Washington President Bush will share a stage with Greensburg High School students next month as he delivers the school's commencement address a year to the day after a fierce tornado tore through their tiny Kansas town.
Bush's May 4 speech will cap a weekend of events marking the storm's anniversary and celebrating the remarkable progress toward rebuilding the city and keeping the community together.
"We're just honored that he would take time out of his schedule and spend it with our students and with our graduates, spend it with our families and especially with our community," said Greensburg Public Schools Superintendent Darin Headrick.
The event has been in the planning stages for more than a month, but local officials said they were sworn to secrecy while the White House and Secret Service officials worked out the arrangements.
Headrick said the original commencement date of May 10 was changed to fit the president's schedule. That is the day Bush's daughter Jenna is getting married at her parents' ranch in Crawford, Texas.
Bush also visited the town days after the storm last year to lift spirits. White House press secretary Dana Perino said Thursday that Bush is "very pleased to be going back and celebrating that event with them."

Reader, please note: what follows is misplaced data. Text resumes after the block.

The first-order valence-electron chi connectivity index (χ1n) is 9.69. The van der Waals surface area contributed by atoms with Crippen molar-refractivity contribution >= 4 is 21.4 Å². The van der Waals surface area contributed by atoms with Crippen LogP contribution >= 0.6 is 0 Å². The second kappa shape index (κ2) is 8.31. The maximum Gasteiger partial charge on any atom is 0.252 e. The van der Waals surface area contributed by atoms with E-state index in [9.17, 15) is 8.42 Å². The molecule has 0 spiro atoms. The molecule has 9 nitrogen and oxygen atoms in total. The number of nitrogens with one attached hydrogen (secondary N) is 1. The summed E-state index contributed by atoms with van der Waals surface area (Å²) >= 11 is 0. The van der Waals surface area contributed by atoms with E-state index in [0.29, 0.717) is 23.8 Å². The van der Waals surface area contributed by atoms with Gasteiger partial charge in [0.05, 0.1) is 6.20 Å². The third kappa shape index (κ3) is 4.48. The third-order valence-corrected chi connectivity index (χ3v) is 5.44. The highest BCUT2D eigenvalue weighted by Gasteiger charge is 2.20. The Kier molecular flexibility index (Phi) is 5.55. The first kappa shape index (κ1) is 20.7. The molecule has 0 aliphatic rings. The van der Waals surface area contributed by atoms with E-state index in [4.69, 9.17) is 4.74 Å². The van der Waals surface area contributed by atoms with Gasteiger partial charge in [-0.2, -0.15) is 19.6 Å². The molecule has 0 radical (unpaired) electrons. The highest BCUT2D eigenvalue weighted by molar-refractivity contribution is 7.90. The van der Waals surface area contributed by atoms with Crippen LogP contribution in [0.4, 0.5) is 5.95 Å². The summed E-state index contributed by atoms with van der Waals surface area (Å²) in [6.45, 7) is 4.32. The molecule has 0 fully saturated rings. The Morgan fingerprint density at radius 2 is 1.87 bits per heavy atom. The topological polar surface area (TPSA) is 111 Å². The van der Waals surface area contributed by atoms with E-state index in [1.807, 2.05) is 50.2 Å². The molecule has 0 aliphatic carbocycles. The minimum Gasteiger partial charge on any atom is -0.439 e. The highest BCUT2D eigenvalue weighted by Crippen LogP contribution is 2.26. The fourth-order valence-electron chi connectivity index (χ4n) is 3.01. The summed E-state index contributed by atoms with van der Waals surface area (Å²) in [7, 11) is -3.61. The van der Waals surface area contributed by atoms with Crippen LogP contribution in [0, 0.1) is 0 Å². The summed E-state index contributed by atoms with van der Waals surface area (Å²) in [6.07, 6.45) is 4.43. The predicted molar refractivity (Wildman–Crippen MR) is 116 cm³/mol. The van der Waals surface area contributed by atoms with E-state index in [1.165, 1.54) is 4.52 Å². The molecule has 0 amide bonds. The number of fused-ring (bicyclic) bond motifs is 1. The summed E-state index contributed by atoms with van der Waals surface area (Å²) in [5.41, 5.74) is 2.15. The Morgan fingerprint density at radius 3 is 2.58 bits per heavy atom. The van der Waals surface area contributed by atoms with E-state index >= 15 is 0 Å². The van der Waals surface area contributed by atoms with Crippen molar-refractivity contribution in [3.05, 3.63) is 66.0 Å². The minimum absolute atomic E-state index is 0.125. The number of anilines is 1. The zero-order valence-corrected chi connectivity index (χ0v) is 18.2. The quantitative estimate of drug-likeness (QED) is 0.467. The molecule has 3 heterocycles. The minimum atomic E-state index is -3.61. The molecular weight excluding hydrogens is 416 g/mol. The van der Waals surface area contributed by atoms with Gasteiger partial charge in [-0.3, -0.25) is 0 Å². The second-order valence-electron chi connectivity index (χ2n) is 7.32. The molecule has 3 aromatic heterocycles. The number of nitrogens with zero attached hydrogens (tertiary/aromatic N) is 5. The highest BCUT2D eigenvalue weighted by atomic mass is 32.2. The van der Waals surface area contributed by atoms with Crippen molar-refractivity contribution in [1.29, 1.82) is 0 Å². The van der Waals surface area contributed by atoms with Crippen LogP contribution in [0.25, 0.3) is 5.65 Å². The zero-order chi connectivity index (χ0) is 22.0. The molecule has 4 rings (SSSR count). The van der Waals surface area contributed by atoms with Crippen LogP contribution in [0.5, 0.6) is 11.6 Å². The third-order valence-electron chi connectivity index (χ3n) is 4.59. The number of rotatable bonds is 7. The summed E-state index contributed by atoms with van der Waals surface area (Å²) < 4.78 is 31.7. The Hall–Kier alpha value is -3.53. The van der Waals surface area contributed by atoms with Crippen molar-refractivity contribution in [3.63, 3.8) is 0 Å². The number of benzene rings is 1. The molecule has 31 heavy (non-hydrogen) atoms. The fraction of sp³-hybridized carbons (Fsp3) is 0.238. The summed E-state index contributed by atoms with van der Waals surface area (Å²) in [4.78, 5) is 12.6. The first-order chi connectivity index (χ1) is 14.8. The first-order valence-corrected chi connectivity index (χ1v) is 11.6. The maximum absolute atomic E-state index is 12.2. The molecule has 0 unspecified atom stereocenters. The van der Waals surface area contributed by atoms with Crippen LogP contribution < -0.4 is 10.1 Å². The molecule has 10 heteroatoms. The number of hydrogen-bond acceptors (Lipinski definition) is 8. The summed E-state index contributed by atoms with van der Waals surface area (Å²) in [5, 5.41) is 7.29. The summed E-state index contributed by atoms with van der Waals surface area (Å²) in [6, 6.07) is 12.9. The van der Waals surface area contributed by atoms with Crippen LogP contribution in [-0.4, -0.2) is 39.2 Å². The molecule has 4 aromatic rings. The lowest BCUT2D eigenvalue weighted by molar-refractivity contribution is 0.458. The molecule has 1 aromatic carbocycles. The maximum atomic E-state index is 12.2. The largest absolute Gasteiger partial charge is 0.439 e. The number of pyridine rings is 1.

There are just 18 students graduating from the high school this year, but Headrick said he expects about 800 people to cram into school's practice gym to watch.
"We have one building that serves as our cafeteria, it's our practice gym, it's our auditorium," Headrick said. "It's the 'cafegymatorium' but it's the only facility in town that can hold over 40 people."
The gym is the only permanent structure on the high school campus that has been rebuilt, but plans call for breaking ground for a new school in the next month or two. Students have been taking classes in portable units.
Stacy Barnes, an assistant to Greensburg's city administrator, called Bush's visit a chance for the city to show the world how far it has come since it was destroyed by a tornado that hit speeds up to 205 mph.
"To have the president come to your town twice in one year, it not only keeps people thinking about us and what we're doing here, but also gives encouragement to the people here that we haven't been forgotten and that our hard work is being seen," Barnes said.
Security for the commencement will be tight and attendees will have to have tickets. Barnes said the family of each graduate will get 10 tickets for the event.
Headrick said students are excited but not overwhelmed that the president will be at their graduation.
"They've had so many things happen in the last year," Headrick said. "They're very honored and appreciative. It's just one of a litany of things that they've dealt with throughout the year."
Bush's address in Greensburg is one of just three graduation speeches he'll give this spring. He also is giving the commencement address on May 28 at the U.S. Air Force Academy in Colorado Springs, Colo., and on May 31 at Furman University in Greenville, S.C.